Trade and Globalization

I read a really short post on another blog about a recent West Wing episode dealing with trade and globalization.  The author of the blog said the show was trying to make a point that "globalization was good in the long run, but in the short run it is going to hurt people.  Those people will be Americans losing their jobs to cheaper labor in different countries."  One of my co-workers tried to explain to me once that it is actually good for people in America when lower paying, production jobs are moved to differenct countries because this creates opportunities for those people to get higher paying, white-collar jobs here.  And it allows more people in the U.S. to be creative, pursue education, and come up with technological advances.  I guess these would be the long-run benefits to our economy in addition to the long-run benefits to the global economy of globalization.


Dr. Tufte said...

I think the arguments here are generally correct.

I wouldn't say that the process of sending jobs oversease creates opportunities in and of itself. What is important is that one part of the economy is creating opportunities for people to make more money while another is freeing up workers to go into those areas.

This is closely related to the post above this, and my comments there about Schumpeterian growth.

C-Dizzle said...

I definitely don't disagree with this blog. Jules seems to be correct about the long-run vs. short-run idea. I think it is good in the long run for everyone but somewhat harmful to a lot of people in the short-run. Several people are going to be out of jobs here in the U.S. because of businesses going foreign. However, these people that are out of work will hopefully search elsewhere for jobs and meanwhile, maybe even specialize in a new field giving the individual better financial chances than before.

That's just one of probably a billion different scenarios that could come out of globalization.

Lizzie said...

I guess I am confused. I really don’t see how sending jobs to other countries will help our economy…even in the long-run. Are we not still losing those jobs??? I saw a news story on this a while ago and it seemed that most of the people who lost their jobs were in their late 30’s; these people are not at a point in their life where they can just change directions. Somebody needs to explain this one to me.

Senator Miller said...

The outsourcing of American jobs I see as more of a short run problem than a long run problem. In the short run, Americans are out of a job, earn less, spend less and welfare is decreased. In the long run, America no longer needs to provide jobs in tech. customer support, so they can specialize in different areas such as global communication technologies, and many other important technologies. The country we outsource to of course will be better off, because they now have more job selection and in more cases than not, a decent job at a higher than their normal real wage. In the long run I think both countries are better off.

Kid said...

I agree with Lizzie on this one. People who have worked for a company for 10 or 15 years who planned on staying with that company until they retired are out of quite a bit of time and money. By companies outsourcing, it will keep the people who lost their jobs because of it in the work force longer. They will have to start all over at the bottom of another company.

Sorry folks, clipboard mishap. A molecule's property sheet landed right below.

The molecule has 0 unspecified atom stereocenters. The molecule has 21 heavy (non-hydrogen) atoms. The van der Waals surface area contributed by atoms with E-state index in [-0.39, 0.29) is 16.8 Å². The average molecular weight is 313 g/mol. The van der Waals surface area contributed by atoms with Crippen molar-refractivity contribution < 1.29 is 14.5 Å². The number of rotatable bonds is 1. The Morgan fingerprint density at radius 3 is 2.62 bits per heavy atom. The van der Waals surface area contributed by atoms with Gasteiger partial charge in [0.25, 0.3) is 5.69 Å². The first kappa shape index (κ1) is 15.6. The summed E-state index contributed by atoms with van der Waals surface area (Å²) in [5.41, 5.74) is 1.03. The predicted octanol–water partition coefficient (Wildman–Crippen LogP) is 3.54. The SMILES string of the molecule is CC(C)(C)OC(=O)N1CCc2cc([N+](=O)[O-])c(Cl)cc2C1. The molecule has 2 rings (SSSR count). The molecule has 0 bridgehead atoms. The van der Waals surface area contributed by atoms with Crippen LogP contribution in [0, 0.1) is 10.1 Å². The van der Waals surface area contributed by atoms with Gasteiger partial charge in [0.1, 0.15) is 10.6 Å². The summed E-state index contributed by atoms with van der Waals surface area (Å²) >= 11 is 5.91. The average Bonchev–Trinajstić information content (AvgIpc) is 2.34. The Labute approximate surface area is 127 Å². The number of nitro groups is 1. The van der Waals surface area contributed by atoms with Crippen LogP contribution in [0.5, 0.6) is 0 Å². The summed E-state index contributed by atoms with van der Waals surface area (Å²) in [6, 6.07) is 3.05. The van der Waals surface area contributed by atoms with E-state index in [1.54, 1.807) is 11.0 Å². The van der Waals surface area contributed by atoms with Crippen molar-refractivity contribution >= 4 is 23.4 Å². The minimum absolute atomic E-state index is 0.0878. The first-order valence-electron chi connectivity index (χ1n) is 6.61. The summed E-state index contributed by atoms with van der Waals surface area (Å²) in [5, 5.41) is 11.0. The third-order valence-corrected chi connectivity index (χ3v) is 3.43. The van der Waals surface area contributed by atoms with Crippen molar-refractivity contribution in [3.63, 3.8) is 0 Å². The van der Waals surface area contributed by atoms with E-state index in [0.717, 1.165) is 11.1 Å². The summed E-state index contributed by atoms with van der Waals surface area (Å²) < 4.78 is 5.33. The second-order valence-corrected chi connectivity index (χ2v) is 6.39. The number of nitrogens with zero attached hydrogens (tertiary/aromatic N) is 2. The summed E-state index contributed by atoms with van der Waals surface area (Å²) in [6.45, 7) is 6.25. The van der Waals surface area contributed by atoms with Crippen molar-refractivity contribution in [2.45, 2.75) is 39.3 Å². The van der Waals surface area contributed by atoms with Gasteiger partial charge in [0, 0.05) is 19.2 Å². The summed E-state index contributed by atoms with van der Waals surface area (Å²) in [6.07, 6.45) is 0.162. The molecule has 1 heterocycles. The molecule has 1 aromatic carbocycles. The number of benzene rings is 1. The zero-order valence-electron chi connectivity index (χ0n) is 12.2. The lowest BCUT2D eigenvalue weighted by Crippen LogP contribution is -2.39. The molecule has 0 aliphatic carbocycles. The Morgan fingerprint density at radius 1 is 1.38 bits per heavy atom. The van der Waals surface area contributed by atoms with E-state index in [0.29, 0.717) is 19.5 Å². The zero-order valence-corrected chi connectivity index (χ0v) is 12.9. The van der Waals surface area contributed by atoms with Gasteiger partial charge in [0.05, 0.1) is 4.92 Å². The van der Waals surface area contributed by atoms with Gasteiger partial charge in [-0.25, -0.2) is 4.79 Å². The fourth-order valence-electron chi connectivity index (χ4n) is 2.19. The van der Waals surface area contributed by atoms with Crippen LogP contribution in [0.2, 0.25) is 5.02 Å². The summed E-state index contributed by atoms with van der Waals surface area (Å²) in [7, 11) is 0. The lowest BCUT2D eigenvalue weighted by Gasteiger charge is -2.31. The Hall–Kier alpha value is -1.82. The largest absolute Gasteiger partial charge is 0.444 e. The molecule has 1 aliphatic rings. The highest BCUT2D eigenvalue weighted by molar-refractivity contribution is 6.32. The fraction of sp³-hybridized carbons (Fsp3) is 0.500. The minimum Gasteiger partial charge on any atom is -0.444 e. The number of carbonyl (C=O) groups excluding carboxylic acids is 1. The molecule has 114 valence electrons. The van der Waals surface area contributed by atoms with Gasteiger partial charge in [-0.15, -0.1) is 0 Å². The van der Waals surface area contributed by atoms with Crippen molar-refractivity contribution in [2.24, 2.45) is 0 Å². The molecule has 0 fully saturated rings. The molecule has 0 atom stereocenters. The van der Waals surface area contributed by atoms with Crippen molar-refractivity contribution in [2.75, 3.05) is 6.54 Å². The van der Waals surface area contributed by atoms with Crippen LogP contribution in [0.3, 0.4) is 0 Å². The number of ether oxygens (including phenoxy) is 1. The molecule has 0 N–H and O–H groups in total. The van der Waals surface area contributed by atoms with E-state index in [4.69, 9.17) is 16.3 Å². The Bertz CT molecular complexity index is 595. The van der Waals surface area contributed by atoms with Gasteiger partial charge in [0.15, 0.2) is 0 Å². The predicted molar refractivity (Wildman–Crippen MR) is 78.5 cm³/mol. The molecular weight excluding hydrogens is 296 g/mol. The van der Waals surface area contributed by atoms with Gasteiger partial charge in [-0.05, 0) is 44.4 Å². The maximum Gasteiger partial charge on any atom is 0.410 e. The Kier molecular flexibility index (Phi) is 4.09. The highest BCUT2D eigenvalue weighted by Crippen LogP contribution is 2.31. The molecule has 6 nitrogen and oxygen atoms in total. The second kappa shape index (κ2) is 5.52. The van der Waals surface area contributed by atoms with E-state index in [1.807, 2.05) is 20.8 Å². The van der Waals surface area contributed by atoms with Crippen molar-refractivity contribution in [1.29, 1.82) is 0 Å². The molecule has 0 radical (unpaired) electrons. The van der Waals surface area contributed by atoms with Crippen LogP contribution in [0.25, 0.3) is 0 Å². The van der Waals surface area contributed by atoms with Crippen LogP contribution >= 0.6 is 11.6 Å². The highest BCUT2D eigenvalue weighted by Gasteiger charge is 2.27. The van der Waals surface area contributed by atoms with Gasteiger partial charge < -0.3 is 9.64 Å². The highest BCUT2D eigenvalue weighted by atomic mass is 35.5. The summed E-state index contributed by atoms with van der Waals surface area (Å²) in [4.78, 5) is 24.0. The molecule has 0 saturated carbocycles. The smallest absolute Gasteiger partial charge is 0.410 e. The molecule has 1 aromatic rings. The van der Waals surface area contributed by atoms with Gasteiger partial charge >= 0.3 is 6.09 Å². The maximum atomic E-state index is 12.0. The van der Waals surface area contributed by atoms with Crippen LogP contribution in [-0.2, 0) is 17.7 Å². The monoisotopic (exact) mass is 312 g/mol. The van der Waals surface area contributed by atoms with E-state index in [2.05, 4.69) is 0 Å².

This is exactly what just happened to one of my older brothers. The chemical company he worked for just closed up shop and moved to South America. My brother is almost 40 and he now has to start over at the bottom and work his way up. Who knows when he’ll be able to retire now?

Outsourcing also hurts people in the long-run.

Dr. Tufte said...

Here is my take on the comments by Lizzie and Kid.

No one is claiming that outsourcing is good for the people who lose jobs here. That is a big problem. Recall how in the first week of class I talked about the distributional problems associated with business cycles - most people aren't hurt seriously in recessions, but there is a small minority that is hurt severely.

What is being claimed is that the evidence is very strong that countries that don't discourage outsourcing or insourcing do quite a bit better than those that do discourage it. The theory behind that isn't perfectly solid, but tends to indicate that this is because the process of preventing outsourcing leads to better opportunities being foregone.

But, there is an ethical dilemna here. Is it OK to harm individuals for the betterment of a larger group? There are a variety of not very good answers to that sort of problem. Most of them revolve around whether you directly harm people. Philosophers call this a lifeboat problem. If you have an overloaded lifeboat, it is one thing to choose people to jettison, but quite another to not rescue people who let go of the boat.

Another idea to chew on is that governments typically are much more interested in punishing firms that outsource, rather than encouraging new firms that might hire the workers that lose their jobs. Is that right? If it isn't, does it tell us something about our government that perhaps we ought to change?

BTW - I also have a brother (age 49) who has been hurt by involvement in a dying industry (and a dying locality).

Jordan said...

Dr. Tufte said:

"I wouldn't say that the process of sending jobs oversease creates opportunities in and of itself."

I agree. I think that when jobs are moved overseas, it serves as a motivation to gain more education and obtain higher paying jobs. But the mere moving of jobs doesn't mean they those obsolete workers will automatically get a better or different job.

Dr. Tufte said...

Once again, the problem is distributional consequences. On average this is a good thing, but for many individuals, it isn't.